American Society of Naturalists

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“The evolution of clutch size in hosts of avian brood parasites”

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Iliana Medina, Naomi E. Langmore, Robert Lanfear, and Hanna Kokko

Avian brood parasites, like cuckoos, could be selecting for larger clutches in their hosts

Coping with brood parasites: Changes in clutch size?

Clutch of white-plumed honeyeater (<i>Lichenostomus penicillatus</i>) parasitized by a pallid cuckoo (<i>Cuculus pallidus</i>).<br />(Credit: Naomi Langmore)
Clutch of white-plumed honeyeater (Lichenostomus penicillatus) parasitized by a pallid cuckoo (Cuculus pallidus).
(Credit: Naomi Langmore)

Clutch size is a very important and variable trait in birds. Some birds, such as albatrosses and petrels, lay only one egg per breeding season, while pheasants usually lay around ten. Researchers have found that latitude and nest type are important predictors of avian clutch size, and species at higher latitudes and with cavity nests have larger clutches. In a recent article, Medina et al. explore whether the interaction between brood parasites and hosts could also affect the evolution of clutch size.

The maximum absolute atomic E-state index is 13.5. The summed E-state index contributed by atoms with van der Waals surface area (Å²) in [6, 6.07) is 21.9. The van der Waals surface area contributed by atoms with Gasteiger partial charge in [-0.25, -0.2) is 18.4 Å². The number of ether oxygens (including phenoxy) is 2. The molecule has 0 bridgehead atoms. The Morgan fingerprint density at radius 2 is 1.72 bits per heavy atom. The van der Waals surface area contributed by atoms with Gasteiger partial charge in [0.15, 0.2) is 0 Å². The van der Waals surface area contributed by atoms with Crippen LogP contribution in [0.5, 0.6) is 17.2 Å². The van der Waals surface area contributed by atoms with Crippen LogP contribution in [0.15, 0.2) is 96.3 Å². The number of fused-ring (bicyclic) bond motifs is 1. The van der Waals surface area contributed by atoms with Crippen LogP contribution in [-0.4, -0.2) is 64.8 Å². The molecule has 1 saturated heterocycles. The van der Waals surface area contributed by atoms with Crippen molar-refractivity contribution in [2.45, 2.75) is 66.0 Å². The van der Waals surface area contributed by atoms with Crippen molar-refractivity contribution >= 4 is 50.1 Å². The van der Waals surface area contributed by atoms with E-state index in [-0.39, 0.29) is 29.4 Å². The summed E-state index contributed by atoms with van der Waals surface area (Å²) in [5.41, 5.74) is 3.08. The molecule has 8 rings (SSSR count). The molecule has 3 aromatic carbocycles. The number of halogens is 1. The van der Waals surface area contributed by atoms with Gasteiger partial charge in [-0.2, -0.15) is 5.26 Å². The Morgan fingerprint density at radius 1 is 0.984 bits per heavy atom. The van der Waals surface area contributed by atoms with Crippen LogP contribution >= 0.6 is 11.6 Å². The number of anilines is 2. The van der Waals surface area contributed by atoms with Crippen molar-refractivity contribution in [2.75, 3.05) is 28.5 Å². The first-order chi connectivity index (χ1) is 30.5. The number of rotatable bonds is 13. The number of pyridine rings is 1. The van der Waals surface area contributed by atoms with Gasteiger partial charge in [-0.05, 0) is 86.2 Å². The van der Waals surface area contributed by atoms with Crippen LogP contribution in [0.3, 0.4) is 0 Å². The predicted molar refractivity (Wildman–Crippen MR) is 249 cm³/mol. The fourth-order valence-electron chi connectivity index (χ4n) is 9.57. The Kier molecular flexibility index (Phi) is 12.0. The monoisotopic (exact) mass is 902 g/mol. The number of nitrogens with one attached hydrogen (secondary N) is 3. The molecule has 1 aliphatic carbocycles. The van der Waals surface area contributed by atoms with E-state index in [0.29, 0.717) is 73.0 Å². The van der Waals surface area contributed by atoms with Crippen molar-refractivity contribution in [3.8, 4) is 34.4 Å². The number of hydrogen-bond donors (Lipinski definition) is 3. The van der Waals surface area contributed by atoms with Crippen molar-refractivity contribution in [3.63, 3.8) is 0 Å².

Superb fairy-wren male (<i>Malurus cyanus</i>). This species is the main host of the Horsfield’s bronze-cuckoo (<i>Chalcites basalis</i>) in Australia.<br />(Credit: Naomi Langmore)
Superb fairy-wren male (Malurus cyanus). This species is the main host of the Horsfield’s bronze-cuckoo (Chalcites basalis) in Australia.
(Credit: Naomi Langmore)

Avian brood parasites lay their eggs in the nests of other species, their hosts. There are ~100 species of brood parasites and more than 500 species of hosts. The most famous brood parasites are cuckoos, and cuckoo chicks evict all the other host eggs from the nest, being left to receive all the parental care of their foster parents. By using a mathematical model, Medina et al. found that selection can potentially favor the evolution of larger clutches, in hosts of brood parasites. This result was further complemented by current information on clutch size in over 800 species, which revealed that species that suffer larger costs from parasitism (e.g. smaller species exploited by large cuckoos) tend to have larger clutches.

These results suggest that brood parasitism could be an important force in driving the evolution of clutch size in species that are hosts of brood parasites. This interesting possibility should be further explored with field and experimental data in different species. Read the Article